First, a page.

The Sounds in Your Head

I discovered that if I sit at the piano and slowly play a random but logically flowing chord progression, anyone can sing a solo to go along with it. I’m not trying to trick anybody; the voice is a magical instrument, and the mind can sing great solos if the tempo is not too fast and the chord progression is not difficult. I have done this over and over, and that’s where my “anyone can improvise” words came from. Once I was giving a clinic in New Hampshire. I asked for a volunteer to come up with their saxophone and try to play along with me while I played some random chords on the piano. The volunteer sounded awful. Then I asked him to grab the microphone and sing for me instead, and he sounded great. He included notes that might take improvisers three years to play on their instrument. It was very musical. All of the other students applauded; it sounded like music.

Unless someone is nervous, nine times out of ten people can sing a good solo. It made me a true believer. The instrument holds you back. The instrument cannot match what the person hears in their head. When in the early stages of learning improvisation, that is just enough to make someone give it up. The ego says, “I told you that you couldn’t do it.”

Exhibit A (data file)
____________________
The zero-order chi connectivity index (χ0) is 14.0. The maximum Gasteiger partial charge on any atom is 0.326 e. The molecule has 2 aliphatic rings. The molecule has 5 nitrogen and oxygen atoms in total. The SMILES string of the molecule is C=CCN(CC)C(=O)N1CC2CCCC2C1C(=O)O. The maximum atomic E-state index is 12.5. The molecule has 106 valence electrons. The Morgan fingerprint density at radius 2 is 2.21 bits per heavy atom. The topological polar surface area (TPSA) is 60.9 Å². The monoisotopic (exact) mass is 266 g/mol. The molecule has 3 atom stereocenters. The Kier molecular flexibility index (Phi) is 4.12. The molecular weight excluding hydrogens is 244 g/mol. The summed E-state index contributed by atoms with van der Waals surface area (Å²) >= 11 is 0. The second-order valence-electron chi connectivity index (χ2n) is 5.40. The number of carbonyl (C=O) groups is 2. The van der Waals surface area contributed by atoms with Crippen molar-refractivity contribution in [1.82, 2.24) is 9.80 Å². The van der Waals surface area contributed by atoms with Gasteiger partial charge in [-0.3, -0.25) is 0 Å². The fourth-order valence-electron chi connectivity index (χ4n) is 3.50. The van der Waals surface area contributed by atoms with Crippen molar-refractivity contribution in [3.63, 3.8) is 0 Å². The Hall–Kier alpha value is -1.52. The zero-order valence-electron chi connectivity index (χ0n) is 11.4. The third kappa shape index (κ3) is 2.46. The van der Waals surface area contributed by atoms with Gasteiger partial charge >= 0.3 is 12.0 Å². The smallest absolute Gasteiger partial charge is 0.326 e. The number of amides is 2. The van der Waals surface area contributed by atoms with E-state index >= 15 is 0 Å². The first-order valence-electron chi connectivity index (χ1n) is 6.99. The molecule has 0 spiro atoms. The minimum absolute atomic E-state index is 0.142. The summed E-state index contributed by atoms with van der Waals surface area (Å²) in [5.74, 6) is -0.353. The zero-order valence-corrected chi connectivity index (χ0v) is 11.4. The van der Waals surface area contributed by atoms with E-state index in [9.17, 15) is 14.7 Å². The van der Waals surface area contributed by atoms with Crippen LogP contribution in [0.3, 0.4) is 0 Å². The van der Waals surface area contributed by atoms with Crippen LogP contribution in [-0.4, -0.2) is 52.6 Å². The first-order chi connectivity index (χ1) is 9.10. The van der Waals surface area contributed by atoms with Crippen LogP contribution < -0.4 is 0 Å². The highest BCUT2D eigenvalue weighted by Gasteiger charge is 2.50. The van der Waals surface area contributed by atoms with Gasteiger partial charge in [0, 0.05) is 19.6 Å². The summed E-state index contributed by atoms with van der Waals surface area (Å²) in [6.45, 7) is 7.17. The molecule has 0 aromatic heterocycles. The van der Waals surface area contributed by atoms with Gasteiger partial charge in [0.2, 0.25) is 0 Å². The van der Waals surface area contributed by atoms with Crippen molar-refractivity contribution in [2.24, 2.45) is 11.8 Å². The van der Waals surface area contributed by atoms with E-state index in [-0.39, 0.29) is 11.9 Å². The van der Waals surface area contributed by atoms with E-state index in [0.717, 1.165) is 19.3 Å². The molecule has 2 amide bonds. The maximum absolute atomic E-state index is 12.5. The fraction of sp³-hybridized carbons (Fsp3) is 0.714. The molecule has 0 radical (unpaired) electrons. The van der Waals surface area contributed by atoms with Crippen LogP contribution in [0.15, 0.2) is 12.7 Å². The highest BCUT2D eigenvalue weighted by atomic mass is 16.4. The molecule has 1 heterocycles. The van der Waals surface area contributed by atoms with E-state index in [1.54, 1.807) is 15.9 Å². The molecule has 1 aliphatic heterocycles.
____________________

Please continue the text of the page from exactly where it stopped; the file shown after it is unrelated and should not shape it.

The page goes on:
To create a desire to improvise, you have to listen. Unfortunately, jazz standards have been uncommon in the home for many years now. Everything came to a gradual halt starting with Elvis Presley, the Beatles, and country and western music. As Wynton Marsalis has noted, before about 1956, there was no such thing as teen music or top 40. We weren’t keeping track of who was the biggest seller. With improvisation there is a satisfaction that you can’t get any other way in music. To play a solo by yourself with a rhythm section and be in control of every note is like talking on a subject. You don’t get lost or lose your place. You feel confident and people applaud. There’s just nothing better.

Originally published for The Instrumentalist

By Jamey Aebersold

Jamey is a internationally-known saxophonist and authority on jazz education and improvisation. Jamey has been a driving force in America's native art form, Jazz, and continues to kindle the fires of musical imagination in those with whom he comes in contact.